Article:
Sunday, August 22, 2010

Bath Fan Sealing

Noted poor installation of a bath fan had a few reporting errors.

There were two fans, both Panasonic FV08VQ3, a very common, excellent, extremely quiet 80 cfm unit that in fact is very easy to install. Light from bathrooms could be seen from the attic, corresponding of course to heat loss.

From below, installations seem to be tidy. The installer probably thought he had followed directions, and has probably done many similar installations.

Directions do not consider the most-common need, remodel installation through existing drywall. Here openings were enlarged, to replace silly American noise-makers.

Begin with knowing the guts of each fan must be removed. All screws are Phillips drive. Collect four that release the lightweight cover plate. Three more are machine screws that release the motor assembly, not dropping out.
In each case, the fan body flange was traced, and drywall was cut through to reveal half of the width of a truss bottom chord.

Drywall scraps, and the dead fans, were tossed into the trash heap of loose-fill insulation above.
The solution available to me, with the flexible grout I offer, was to reset scraps  in properly-framed openings. This was possible in part because drywall was strong, 5/8" fire-rated, for condominium construction. The repair is as-new on three edges with wood backing. I will adequately glue the unsupported side, with flexible grout.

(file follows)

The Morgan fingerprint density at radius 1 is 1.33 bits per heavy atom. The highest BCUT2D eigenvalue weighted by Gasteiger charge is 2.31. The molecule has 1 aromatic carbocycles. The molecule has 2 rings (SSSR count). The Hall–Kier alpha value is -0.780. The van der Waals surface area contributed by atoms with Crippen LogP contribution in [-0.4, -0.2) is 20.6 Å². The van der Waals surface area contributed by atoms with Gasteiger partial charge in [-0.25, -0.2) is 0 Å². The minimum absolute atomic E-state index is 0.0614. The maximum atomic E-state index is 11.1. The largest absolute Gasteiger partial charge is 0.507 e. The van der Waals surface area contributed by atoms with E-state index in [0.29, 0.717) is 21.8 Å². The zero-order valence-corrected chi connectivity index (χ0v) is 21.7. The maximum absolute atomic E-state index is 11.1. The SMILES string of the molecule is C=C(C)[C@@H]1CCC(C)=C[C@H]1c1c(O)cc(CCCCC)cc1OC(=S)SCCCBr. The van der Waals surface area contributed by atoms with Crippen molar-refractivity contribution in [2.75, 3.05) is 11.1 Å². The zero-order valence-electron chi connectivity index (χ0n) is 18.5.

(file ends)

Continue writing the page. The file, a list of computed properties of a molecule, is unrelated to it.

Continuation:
Here are the two openings, ready for fan insertion. 2x3 frame sides spaced 10 1/2" are attached to truss chords, with 3" deck screws. The openings in the other direction are 10 5/8".
Fan adapter assemblies, still wired, stand securely, with bottom flanges engaging the underside of the drywall.
Each fan body is pushed through from below, and is loaded against 2x3 rails, with 2 1/2" deck screws.

Complete reassembly of fans can happen now, ready for paint.

The adapter assembly top clips are rotated onto fan bodies, completing tight assembly, from above.

Foil-tape the ducts, and reset cable staples.

The above is an exercise in blogging, further learning what is possible with the free resources of I think this sharing of experience is a necessary investment to fight installation error, and waste of energy. I have started another blog as another way of trying this. I think an installation methods forum of some kind is needed, and will hope to at least be a contributor.


Staci said...

Yes, poor installation of a bath fan gets you poor performance in return. It is primarily designed to eliminate moisture and unpleasant odor in the room. Where was it located, by the way? Mine was between the shower and the toilet. Our contractor said it would give the highest efficiency there.

-->Staci Severns

Phil Norman said...

More often than not, we are dealing with replacement, where we are inclined to accept the found location. Panasonic fans here are 10.5" square, usually larger than an old noisemaker, and some logical shifting will be done. I think a center of the ceiling usually is best, with only lights getting "aimed."